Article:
5. She is coping more effectively with her caregiver role by sharing some of the burden with her brother who visits weekly. Mary has agreed with Stella to hire a cleaning service once per month. Stella is planning to attend a trip to Atlantic City and to continue attending the monthly prayer group.
Clinical nurse specialists are appropriate healthcare providers for coordinating care across a variety of settings based on their skills in education and counseling. Increasingly, healthcare providers are forming partnerships with clients in which both provider and client collect information and discuss choices. This collaborative approach is a hallmark of the CNS diabetes educator. As the number of clients with diabetes increases, the need for experts in the field increases.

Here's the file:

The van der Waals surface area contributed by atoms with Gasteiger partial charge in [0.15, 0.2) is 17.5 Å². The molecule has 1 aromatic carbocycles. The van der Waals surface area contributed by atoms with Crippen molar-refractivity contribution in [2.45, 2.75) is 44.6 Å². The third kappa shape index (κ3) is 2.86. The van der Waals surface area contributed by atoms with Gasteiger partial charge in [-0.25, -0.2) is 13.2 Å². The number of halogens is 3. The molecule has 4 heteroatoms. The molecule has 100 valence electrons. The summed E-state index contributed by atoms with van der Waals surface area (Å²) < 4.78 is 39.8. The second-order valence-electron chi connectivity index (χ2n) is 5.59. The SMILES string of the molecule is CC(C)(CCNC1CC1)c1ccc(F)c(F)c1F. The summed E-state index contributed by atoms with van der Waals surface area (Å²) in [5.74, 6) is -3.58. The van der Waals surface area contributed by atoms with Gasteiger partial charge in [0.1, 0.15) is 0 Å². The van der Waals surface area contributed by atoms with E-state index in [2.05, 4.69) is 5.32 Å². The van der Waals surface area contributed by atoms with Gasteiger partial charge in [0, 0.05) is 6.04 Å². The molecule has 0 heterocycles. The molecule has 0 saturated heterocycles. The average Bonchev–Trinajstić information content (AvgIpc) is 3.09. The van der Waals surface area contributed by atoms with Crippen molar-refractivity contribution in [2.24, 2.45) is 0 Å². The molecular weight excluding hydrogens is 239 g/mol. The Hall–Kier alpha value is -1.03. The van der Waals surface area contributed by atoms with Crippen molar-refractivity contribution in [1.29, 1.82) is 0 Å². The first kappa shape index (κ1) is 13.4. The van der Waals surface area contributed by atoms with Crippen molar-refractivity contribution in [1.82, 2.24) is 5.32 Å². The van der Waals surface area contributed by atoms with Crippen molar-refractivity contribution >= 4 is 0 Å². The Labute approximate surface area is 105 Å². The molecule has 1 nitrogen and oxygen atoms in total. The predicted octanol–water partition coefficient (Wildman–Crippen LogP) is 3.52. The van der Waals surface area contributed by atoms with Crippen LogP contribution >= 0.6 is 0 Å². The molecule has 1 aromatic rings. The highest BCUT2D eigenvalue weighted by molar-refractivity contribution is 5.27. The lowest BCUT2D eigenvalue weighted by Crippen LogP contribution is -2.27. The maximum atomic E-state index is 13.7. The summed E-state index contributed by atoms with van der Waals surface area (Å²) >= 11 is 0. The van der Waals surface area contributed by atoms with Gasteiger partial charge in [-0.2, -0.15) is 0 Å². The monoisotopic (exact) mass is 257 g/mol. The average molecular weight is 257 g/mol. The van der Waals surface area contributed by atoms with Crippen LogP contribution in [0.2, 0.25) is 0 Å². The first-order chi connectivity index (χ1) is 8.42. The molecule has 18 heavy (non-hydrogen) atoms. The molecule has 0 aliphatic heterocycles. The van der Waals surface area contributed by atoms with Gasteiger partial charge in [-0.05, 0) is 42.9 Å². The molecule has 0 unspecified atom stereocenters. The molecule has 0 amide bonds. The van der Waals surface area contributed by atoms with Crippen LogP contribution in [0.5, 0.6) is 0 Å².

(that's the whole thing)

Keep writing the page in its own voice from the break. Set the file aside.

The goal of management of the chronic illness diabetes is self-care. Orem’s self-care deficit theory directs the CNS diabetes educator in the guidance of a client through the process of self-management (self-care) of diabetes. The use of standardized nursing language, NANDA, NIC, and NOC, facilitates and enhances communication among nurses and assists in standardizing knowledge for nursing practice.
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Coleen P. Kumar, RN, MSN, CNS
Coleen P. Kumar, RN, MSN, CNS, is Assistant Professor of Nursing, Kingsborough Community College, Brooklyn, New York.
Author contact: email@example.com